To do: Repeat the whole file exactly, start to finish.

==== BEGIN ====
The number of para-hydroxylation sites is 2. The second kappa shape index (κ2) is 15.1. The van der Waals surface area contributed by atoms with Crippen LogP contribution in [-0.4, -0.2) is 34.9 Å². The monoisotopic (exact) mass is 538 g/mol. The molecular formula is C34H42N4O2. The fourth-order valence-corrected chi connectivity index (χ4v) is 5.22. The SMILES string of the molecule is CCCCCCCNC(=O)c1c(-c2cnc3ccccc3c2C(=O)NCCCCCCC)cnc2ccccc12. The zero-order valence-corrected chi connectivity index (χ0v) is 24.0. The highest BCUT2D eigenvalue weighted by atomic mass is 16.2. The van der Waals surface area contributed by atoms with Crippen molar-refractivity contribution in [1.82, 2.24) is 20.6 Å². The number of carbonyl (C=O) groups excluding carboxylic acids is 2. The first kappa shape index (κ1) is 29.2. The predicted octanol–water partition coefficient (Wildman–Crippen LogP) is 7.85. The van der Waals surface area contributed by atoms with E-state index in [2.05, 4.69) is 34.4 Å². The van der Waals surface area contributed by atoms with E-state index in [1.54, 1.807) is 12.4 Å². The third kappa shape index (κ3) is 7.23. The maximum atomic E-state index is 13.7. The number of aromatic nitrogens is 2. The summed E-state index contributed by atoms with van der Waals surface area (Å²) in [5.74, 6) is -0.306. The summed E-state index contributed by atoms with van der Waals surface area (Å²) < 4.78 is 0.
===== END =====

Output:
The number of para-hydroxylation sites is 2. The second kappa shape index (κ2) is 15.1. The van der Waals surface area contributed by atoms with Crippen LogP contribution in [-0.4, -0.2) is 34.9 Å². The monoisotopic (exact) mass is 538 g/mol. The molecular formula is C34H42N4O2. The fourth-order valence-corrected chi connectivity index (χ4v) is 5.22. The SMILES string of the molecule is CCCCCCCNC(=O)c1c(-c2cnc3ccccc3c2C(=O)NCCCCCCC)cnc2ccccc12. The zero-order valence-corrected chi connectivity index (χ0v) is 24.0. The highest BCUT2D eigenvalue weighted by atomic mass is 16.2. The van der Waals surface area contributed by atoms with Crippen molar-refractivity contribution in [1.82, 2.24) is 20.6 Å². The number of carbonyl (C=O) groups excluding carboxylic acids is 2. The first kappa shape index (κ1) is 29.2. The predicted octanol–water partition coefficient (Wildman–Crippen LogP) is 7.85. The van der Waals surface area contributed by atoms with E-state index in [2.05, 4.69) is 34.4 Å². The van der Waals surface area contributed by atoms with E-state index in [1.54, 1.807) is 12.4 Å². The third kappa shape index (κ3) is 7.23. The maximum atomic E-state index is 13.7. The number of aromatic nitrogens is 2. The summed E-state index contributed by atoms with van der Waals surface area (Å²) in [5.74, 6) is -0.306. The summed E-state index contributed by atoms with van der Waals surface area (Å²) < 4.78 is 0.